Training for triathlons can take up a huge amount of time. It can be difficult to decide how to split your training time between sports.
Triathletes don’t just face tough decisions between which sport to practice, however. If you read any training manual and guide you’ll be under the impression that triathletes have either infinite time or infinite energy to train – it must be the only way that we could fit in the demands and suggestions made for us.
Intense, half-hour warm-ups and cool-downs, stretching, mobility sessions, yoga, cross-training – it can be difficult to know which training sessions are important to prioritize.
The cross-training type that is most commonly suggested is weight or strength training. But when you look at pro triathletes, this doesn’t seem to fit. They don’t seem to have well-developed muscles and have bodies clearly more suited to cardio than weight or powerlifting. For more on this, check out our post titled Can You Be Muscular and A Triathlete? Is Triathlon The Ultimate Fitness Workout!
So you may be asking if weightlifting is common amongst triathletes and whether you should be lifting too? The answer is, if you’re looking to boost your performance, you should absolutely carve out some time for strength training.
So, do triathletes do weight training? Most triathletes do at least some form of weight training. Strength training can improve strength, power, endurance, improve body composition and help correct imbalances. For triathletes looking for a competitive edge, the strength offered by regular gym sessions can be a saviour.
Strength training is more common during the off-season, when triathletes are building back up to race condition and looking to strengthen, rather than speed up. Of course, the big bonus to training during the winter for triathletes in more northern climes is that the gym is far warmer than training outside!
Should Triathletes Lift Heavy?
In the results of a study from the International Journal of Sports Physiology and Performance, endurance athletes across a number of sports were shown to benefit from adding strength training. When it comes to triathlon, although the benefits of lifting to swimming performance are debated, the benefits of lifting to both cycling and running are not. (Source)
Until recently, the commonly accepted doctrine was to lift lightweight in incredibly high reps, often up to 30 in a single set. The theory was that these higher reps simulated endurance activity more, thereby conditioning the body to strengthen slow-twitch fibers.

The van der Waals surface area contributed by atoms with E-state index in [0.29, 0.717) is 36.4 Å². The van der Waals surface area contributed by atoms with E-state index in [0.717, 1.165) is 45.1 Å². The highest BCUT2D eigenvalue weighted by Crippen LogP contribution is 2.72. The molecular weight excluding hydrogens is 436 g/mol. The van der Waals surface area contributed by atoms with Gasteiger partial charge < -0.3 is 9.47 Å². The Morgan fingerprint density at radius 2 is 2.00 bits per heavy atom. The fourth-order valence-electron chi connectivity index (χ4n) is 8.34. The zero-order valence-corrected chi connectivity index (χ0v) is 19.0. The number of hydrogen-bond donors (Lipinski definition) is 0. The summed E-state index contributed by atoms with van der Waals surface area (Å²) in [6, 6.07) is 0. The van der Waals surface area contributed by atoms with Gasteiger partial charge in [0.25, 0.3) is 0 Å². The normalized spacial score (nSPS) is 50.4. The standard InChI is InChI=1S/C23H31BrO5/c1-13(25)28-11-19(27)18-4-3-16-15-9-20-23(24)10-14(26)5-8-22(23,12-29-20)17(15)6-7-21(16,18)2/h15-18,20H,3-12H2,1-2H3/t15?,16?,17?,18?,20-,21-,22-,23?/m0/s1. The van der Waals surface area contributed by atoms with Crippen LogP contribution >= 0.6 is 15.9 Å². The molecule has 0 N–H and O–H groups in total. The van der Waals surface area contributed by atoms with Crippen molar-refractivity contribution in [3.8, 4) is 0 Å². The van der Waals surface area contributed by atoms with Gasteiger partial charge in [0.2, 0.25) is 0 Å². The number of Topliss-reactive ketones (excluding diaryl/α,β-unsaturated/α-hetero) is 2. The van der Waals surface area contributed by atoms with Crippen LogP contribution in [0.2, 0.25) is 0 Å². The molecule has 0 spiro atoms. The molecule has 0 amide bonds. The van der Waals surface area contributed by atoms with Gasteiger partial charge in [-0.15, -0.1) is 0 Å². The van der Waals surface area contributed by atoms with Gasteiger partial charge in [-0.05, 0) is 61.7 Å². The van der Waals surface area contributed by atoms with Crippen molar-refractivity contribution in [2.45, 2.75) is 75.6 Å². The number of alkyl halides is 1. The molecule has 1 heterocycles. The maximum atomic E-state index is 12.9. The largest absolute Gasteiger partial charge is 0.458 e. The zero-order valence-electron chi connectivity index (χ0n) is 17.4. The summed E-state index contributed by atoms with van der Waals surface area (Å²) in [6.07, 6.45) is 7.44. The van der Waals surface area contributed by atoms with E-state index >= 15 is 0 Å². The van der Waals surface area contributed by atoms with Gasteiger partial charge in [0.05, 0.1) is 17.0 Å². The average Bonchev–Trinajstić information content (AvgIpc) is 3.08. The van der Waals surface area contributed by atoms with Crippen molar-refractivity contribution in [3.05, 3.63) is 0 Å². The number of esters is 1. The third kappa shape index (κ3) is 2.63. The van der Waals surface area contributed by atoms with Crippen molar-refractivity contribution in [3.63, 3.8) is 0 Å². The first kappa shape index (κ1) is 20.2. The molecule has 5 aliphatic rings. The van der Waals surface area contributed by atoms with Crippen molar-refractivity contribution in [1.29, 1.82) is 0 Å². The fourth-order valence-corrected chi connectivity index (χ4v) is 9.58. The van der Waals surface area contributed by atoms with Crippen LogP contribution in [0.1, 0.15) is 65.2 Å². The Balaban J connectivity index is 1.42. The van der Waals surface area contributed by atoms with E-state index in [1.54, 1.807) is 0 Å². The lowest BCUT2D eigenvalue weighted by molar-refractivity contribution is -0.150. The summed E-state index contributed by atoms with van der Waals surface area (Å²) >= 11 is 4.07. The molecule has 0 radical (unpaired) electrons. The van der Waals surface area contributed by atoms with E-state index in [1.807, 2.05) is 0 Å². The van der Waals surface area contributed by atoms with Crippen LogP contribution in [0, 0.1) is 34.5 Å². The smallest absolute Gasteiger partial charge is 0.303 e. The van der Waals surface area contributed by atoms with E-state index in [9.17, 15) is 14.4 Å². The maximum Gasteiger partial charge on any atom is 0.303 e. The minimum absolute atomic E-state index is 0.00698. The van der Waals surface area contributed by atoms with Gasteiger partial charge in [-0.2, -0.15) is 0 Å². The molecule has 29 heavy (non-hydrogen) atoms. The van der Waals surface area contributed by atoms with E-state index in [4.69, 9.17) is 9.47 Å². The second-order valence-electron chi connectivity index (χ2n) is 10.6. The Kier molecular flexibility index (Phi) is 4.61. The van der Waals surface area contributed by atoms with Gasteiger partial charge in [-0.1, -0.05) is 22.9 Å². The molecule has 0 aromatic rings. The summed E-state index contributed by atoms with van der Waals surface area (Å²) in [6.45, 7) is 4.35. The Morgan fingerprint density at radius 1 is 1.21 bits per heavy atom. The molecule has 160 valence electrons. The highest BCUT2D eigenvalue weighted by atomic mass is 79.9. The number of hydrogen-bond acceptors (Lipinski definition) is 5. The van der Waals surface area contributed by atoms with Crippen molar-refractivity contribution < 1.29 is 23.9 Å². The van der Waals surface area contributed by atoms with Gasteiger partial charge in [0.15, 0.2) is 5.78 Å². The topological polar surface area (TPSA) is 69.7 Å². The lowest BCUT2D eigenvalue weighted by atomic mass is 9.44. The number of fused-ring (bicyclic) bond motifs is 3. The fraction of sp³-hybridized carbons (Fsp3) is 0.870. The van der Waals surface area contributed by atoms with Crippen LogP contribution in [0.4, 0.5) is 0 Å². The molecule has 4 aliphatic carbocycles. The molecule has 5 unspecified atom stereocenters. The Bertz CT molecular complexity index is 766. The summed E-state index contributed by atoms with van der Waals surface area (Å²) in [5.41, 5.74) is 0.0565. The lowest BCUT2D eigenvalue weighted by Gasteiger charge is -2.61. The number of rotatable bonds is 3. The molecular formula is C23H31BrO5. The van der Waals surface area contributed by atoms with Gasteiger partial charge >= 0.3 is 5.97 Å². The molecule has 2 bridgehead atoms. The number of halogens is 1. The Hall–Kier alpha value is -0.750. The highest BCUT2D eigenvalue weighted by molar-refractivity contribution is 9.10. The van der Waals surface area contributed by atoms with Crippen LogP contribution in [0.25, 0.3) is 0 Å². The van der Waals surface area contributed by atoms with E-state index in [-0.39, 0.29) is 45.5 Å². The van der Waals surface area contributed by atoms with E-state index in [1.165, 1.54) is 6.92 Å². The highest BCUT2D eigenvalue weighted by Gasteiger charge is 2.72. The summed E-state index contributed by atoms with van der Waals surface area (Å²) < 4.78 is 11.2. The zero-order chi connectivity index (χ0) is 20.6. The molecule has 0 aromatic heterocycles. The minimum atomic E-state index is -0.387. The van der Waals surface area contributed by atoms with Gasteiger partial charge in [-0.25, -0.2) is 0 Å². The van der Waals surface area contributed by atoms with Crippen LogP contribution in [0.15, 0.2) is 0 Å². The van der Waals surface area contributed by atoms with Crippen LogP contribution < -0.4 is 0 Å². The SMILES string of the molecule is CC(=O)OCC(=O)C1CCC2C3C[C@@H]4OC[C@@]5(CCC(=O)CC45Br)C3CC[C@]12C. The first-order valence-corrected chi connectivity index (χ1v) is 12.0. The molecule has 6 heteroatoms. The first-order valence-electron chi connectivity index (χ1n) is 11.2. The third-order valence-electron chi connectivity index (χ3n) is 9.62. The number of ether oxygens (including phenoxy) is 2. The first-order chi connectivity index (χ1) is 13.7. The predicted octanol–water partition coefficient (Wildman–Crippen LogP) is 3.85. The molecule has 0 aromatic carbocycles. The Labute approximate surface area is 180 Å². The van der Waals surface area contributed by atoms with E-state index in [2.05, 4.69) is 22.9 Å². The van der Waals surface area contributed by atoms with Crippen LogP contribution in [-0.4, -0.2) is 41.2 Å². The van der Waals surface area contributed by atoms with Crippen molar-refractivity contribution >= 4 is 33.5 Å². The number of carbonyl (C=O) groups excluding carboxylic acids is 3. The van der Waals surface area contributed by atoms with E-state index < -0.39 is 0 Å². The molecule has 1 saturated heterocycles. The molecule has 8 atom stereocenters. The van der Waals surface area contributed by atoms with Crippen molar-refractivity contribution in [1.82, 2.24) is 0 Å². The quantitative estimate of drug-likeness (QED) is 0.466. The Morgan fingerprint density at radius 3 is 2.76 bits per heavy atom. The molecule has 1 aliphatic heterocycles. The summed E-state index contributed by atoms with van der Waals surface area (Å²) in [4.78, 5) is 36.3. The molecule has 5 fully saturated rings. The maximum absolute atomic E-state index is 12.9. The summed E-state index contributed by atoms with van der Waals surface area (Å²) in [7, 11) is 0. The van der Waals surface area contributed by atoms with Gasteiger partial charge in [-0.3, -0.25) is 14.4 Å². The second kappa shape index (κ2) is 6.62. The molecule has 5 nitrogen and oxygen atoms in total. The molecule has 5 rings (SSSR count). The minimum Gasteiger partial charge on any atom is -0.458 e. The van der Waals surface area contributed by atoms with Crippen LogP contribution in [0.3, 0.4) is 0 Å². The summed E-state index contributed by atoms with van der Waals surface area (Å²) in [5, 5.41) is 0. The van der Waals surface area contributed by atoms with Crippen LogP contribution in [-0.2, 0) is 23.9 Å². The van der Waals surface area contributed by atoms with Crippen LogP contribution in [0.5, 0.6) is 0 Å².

But lifting heavy can, in fact, significantly improve endurance performance – and not just over months but years, as strength training can strengthen tendons, ligaments, collagen and improve bone density. These will all help maintain performance well into middle age, not just through the next season.
We also recommend that you check our post Should You Workout Before or After Swimming? Pros & Cons
How Often Do Triathletes Lift Weights?
Finding time is always the problem most triathletes face when it comes to training. There are constant demands to do more training or bench out into different kinds, as well as the demands of normal life. But one session per week may be enough.
The frequency of strength training sessions should depend on your body and your training plan. During the base phase, most triathletes would benefit from around three sessions per week. However, during the race season, this can be reigned back down to one session per week. That should be enough to maintain most of the strength built up during the winter, without significantly detracting from performance or overly affecting weight.
However, if you’re rehabbing from an injury or targeting a weakness, like muscular imbalance, then you may need to visit the gym more often than other triathletes. Older triathletes should also head to the gym more often, as weight training can have huge impacts on the effects of aging and in maintaining respiratory performance.
We also recommend that you check out our post Can I Run and Lift Weights Every Day? What Are Your Options !!
Can You Train for A Triathlon in The Gym?